This is one of the reasons that classic TREK works so well, and is something that's now been lost, in modern TREK: people of different races/genders/species all working together to solve problems for the greater good. It's a simple-yet-important message, and surely a big reason why TREK has lasted so long.


At least we have THE ORVILLE to keep that spirit alive...
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Rob Ocelot
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Posted: 28 October 2017 at 7:10am | IP Logged | 13 post reply

One misconception I came across when I was young was that Kirk was 100% action, no diplomacy/tact. I remember a UK TNG magazine interviewing a sci-fi writer (I can't recall who) - and this person talked about how Picard was diplomatic whilst Kirk was "all phasers and torpedoes". 

Sadly, STAR TREK has scored an own goal with this misconception -- they literally did it to themselves.   It was the TNG-era writers who characterized Kirk as a 'Cowboy Diplomat' in an attempt to prop up their current characters like Picard and Janeway.   Most of them probably never watched TOS since they were kids (or ever!).
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Robbie Parry
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Posted: 28 October 2017 at 2:42pm | IP Logged | 14 post reply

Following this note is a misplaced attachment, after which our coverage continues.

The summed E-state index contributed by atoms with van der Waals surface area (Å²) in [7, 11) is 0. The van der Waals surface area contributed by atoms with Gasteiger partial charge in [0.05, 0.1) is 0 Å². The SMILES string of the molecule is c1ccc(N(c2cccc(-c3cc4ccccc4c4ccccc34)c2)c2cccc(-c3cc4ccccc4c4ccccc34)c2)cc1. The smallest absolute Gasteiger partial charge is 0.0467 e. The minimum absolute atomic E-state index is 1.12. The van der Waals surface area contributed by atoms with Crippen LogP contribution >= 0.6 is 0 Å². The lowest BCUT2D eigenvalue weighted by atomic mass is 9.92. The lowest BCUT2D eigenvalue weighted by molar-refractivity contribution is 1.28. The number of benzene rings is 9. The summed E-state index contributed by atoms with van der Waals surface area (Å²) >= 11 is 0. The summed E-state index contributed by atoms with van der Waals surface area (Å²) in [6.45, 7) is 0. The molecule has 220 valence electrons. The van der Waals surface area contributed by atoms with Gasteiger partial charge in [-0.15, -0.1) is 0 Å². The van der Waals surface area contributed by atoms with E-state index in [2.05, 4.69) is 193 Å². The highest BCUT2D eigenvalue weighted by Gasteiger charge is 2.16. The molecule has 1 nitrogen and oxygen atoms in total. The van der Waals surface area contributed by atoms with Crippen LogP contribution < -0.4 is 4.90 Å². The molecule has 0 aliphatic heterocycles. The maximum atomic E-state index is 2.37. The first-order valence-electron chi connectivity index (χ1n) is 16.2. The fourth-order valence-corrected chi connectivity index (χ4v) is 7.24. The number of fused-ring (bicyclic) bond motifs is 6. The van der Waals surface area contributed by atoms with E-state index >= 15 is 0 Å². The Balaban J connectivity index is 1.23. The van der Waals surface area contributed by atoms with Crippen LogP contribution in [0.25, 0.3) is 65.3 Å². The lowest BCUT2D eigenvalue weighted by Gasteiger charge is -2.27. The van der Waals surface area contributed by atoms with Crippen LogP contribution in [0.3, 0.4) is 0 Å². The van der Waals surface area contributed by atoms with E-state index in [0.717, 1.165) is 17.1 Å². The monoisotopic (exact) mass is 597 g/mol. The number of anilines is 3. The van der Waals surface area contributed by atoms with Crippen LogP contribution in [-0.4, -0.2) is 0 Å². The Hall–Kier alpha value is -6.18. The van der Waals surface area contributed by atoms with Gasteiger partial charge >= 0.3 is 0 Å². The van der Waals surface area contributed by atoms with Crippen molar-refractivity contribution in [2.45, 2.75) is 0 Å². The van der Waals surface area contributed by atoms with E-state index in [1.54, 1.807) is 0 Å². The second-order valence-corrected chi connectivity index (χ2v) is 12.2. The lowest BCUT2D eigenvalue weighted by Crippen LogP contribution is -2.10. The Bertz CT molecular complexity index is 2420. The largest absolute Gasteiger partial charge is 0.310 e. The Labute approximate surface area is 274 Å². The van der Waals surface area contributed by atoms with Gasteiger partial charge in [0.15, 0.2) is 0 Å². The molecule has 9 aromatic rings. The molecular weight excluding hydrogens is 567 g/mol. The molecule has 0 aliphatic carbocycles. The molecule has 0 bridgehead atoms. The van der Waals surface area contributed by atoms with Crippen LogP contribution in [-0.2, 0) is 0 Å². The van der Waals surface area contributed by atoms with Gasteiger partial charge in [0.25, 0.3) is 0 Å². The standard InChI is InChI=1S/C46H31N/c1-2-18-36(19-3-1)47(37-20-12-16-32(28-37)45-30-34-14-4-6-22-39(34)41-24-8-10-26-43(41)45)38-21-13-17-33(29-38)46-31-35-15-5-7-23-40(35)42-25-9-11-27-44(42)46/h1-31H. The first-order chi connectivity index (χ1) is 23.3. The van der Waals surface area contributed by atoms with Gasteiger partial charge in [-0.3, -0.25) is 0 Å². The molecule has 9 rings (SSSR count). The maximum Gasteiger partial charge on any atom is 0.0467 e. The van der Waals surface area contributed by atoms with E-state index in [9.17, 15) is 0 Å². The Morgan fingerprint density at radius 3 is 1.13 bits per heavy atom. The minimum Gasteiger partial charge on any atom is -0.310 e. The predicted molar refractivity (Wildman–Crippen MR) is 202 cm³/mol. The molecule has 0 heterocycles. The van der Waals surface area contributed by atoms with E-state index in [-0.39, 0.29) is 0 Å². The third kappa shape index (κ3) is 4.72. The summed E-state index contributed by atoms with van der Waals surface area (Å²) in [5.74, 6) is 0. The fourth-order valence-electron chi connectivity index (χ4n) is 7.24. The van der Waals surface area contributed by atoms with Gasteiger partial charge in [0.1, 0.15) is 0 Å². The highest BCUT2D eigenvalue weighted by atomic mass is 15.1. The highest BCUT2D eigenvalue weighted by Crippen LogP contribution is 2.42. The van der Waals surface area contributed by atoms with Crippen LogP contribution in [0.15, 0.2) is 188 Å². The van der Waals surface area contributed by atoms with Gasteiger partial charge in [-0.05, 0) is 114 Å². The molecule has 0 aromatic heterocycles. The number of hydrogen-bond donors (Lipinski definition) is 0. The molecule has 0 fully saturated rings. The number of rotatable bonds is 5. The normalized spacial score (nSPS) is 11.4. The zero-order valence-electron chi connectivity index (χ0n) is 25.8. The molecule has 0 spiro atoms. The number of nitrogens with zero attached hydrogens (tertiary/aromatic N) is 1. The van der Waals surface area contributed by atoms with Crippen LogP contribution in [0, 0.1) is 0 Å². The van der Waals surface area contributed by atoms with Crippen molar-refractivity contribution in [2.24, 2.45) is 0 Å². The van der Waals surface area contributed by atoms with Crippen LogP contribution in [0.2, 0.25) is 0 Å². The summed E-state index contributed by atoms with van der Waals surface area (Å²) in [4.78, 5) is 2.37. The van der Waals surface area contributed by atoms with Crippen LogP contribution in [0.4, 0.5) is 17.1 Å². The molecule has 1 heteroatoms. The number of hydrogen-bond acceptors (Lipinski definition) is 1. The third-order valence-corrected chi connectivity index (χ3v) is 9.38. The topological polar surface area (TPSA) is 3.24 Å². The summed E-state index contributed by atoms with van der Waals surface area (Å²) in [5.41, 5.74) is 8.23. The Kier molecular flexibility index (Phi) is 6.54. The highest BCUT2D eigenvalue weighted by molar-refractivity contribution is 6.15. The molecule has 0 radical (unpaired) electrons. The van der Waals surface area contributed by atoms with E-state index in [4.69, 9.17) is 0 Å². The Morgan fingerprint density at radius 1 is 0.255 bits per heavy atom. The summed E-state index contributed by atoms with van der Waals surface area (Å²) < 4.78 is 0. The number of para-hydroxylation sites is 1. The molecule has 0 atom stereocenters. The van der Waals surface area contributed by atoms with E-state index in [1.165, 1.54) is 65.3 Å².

It's the misconception that I detest the most. I could name at least five occasions in TOS where Kirk used diplomacy to win the day.

But the misconception has taken on a life of its own.
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John Byrne
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Posted: 28 October 2017 at 3:58pm | IP Logged | 15 post reply

It's the misconception that I detest the most. I could name at least five occasions in TOS where Kirk used diplomacy to win the day.

But the misconception has taken on a life of its own.

Like those who call Captain Marvel "Shazam", or talk about "speech bubbles".

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Eric Sofer
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Posted: 28 October 2017 at 7:45pm | IP Logged | 16 post reply

JB: Like those who call Captain Marvel "Shazam"

Unfortunately, this includes DC Comics currently, as I understand it. Another hero who can't speak his own name... but what I've read of the character, he's not even as good a guy as Billy Batson and Captain Marvel used to be.

And I'm quite certain that you're aware, and that this is a case of your biting irony...